Gymnocladus dioica is one of the few trees in Indiana with bipinnately compound or "bipinnate" leaves. Is it the only one? I don't know. Also known as "Coffee Nut," it is uncommon in the northwest third of the state, sometimes being found in the alluvium along streams in woods. It also occurs in more upland mesic forest and even on dry fencerows.The large bean pods stay attached to the tree through winter and drop in spring. An earlier post resulted in some very interesting thoughts from the inimitable Justin Thomas, legendary Ozark botanist.
Wednesday, June 27, 2012
Tuesday, June 26, 2012
The unusual inflorescence of Carpinus caroliniana offers a serious challenge to one of our most recognized birds. The Cardinal sometimes can be seen doing all kinds of contortions to get at the seeds while hanging upside-down from a nearby branch. The dense wood and unusual, sinuous form of the trunk have elicited other common names including Musclewood, Ironwood, and Hornbeam.
Photographed in seed on June 26, 2012 in Marshall County, Indiana.
Monday, June 18, 2012
Stipes on Display?
I looked around this carny but didn't see any stipes on display. Nor did I see any rachises, pinnae, or sori. In fact, I didn't see any fern fronds at all. Go figure.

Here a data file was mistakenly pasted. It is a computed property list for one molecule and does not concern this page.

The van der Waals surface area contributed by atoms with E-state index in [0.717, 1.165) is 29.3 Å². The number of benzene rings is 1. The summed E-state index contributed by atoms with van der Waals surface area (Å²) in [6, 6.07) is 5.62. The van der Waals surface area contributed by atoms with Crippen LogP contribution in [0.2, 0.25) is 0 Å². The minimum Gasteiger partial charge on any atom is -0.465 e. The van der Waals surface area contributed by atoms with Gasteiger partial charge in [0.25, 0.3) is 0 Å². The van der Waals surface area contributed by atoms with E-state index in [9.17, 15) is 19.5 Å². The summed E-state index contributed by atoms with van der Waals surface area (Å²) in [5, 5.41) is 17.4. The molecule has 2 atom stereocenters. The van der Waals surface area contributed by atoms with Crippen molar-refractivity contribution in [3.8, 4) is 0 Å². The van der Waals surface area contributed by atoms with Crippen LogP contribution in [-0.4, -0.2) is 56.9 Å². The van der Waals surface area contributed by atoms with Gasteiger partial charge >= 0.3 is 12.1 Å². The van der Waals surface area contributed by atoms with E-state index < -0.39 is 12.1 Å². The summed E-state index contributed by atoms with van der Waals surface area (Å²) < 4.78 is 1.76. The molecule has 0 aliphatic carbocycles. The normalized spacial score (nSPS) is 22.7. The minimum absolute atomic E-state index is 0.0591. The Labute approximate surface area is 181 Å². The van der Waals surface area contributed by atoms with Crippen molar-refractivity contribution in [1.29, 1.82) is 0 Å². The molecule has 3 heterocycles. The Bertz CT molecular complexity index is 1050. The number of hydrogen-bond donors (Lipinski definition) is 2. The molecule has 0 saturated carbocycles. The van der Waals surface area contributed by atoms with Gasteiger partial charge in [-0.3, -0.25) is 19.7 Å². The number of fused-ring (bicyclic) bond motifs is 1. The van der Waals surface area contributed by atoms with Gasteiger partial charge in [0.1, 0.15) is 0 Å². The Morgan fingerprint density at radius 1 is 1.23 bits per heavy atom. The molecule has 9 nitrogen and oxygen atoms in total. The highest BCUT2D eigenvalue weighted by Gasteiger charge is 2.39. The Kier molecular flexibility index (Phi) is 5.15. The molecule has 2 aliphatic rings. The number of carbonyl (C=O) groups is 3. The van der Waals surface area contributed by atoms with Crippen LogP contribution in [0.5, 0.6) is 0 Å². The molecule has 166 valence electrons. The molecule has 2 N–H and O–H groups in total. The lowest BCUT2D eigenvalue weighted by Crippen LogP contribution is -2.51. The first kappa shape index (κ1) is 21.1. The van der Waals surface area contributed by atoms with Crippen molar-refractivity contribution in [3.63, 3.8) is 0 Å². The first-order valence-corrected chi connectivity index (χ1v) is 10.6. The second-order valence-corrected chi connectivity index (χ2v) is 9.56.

Friday, June 8, 2012
New England Aster!
I was stunned to see this common fall flower in a state of FGB (full, glorious bloom) today, June 8th (!) on a roadside in Marshall County, Indiana. I noticed a lot of closed flowers, and I have to wonder if any of them were open during the month of May!! I don't have records but I believe Aster novae-angliae normally begins flowering in August or September.
Prickly Pear Cactus
Opuntia humifusa has to be one of the most unusual plants in Indiana, and it is surprisingly widespread in the state. The actual leaves are very small and pointed, falling off early and leaving little bunches of needles. The "pads" are the stems, and the "pears" are the floral ovaries. I admire any plant that can thrive and flourish in deep, dry sand, especially in a prolonged drought. Photographed in Porter and Lake Counties in Indiana.
Sunday, June 3, 2012
Butter-and-eggs, Linaria vulgaris
This showy little snapdragon is one of several attractive non-natives that seem to prefer growing along railroads. Others include Railroad Vine (Convolvulus arvensis), Little Barley (Hordeum pusillum), Viper's Bugloss (Echium vulgare), and Carolina Cranesbill (Geranium carolinianum), just to name a few of the many. Photographed along the C & O Railroad near New Buffalo, Michigan.
This little seedling was growing along the edge of a parking lot at a playground for small children in a northern Indiana city. Not what I would have expected to see there.
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